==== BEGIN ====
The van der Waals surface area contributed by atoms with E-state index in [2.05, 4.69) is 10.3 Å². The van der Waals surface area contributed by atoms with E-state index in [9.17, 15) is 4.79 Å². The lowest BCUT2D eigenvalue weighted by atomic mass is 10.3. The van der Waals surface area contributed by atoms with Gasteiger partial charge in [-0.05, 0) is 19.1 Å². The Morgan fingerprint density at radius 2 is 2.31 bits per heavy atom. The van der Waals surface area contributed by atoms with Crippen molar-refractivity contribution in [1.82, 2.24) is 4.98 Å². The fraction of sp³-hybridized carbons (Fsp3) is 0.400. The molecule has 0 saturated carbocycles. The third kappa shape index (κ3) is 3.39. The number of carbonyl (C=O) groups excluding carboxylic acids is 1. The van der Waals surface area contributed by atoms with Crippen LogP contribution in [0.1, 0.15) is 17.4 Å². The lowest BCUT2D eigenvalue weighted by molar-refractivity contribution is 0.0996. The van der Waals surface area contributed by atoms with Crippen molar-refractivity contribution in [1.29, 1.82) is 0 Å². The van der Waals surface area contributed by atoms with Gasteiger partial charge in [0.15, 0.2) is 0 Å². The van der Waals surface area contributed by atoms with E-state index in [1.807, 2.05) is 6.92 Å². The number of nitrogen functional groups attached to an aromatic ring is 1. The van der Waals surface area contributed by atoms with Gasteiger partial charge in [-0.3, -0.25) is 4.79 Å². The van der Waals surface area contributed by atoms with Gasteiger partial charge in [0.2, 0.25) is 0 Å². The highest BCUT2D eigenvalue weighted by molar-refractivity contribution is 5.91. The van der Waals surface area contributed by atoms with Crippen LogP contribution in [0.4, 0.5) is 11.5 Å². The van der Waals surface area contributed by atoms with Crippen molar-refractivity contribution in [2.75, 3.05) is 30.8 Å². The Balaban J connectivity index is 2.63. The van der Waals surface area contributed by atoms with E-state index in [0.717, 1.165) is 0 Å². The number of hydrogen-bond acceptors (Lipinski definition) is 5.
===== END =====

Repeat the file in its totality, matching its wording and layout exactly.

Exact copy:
The van der Waals surface area contributed by atoms with E-state index in [2.05, 4.69) is 10.3 Å². The van der Waals surface area contributed by atoms with E-state index in [9.17, 15) is 4.79 Å². The lowest BCUT2D eigenvalue weighted by atomic mass is 10.3. The van der Waals surface area contributed by atoms with Gasteiger partial charge in [-0.05, 0) is 19.1 Å². The Morgan fingerprint density at radius 2 is 2.31 bits per heavy atom. The van der Waals surface area contributed by atoms with Crippen molar-refractivity contribution in [1.82, 2.24) is 4.98 Å². The fraction of sp³-hybridized carbons (Fsp3) is 0.400. The molecule has 0 saturated carbocycles. The third kappa shape index (κ3) is 3.39. The number of carbonyl (C=O) groups excluding carboxylic acids is 1. The van der Waals surface area contributed by atoms with Crippen LogP contribution in [0.1, 0.15) is 17.4 Å². The lowest BCUT2D eigenvalue weighted by molar-refractivity contribution is 0.0996. The van der Waals surface area contributed by atoms with Crippen molar-refractivity contribution in [1.29, 1.82) is 0 Å². The van der Waals surface area contributed by atoms with Gasteiger partial charge in [0.15, 0.2) is 0 Å². The van der Waals surface area contributed by atoms with E-state index in [1.807, 2.05) is 6.92 Å². The number of nitrogen functional groups attached to an aromatic ring is 1. The van der Waals surface area contributed by atoms with Gasteiger partial charge in [-0.3, -0.25) is 4.79 Å². The van der Waals surface area contributed by atoms with Gasteiger partial charge in [0.2, 0.25) is 0 Å². The highest BCUT2D eigenvalue weighted by molar-refractivity contribution is 5.91. The van der Waals surface area contributed by atoms with Crippen LogP contribution in [0.4, 0.5) is 11.5 Å². The van der Waals surface area contributed by atoms with Crippen molar-refractivity contribution in [2.75, 3.05) is 30.8 Å². The Balaban J connectivity index is 2.63. The van der Waals surface area contributed by atoms with E-state index in [0.717, 1.165) is 0 Å². The number of hydrogen-bond acceptors (Lipinski definition) is 5.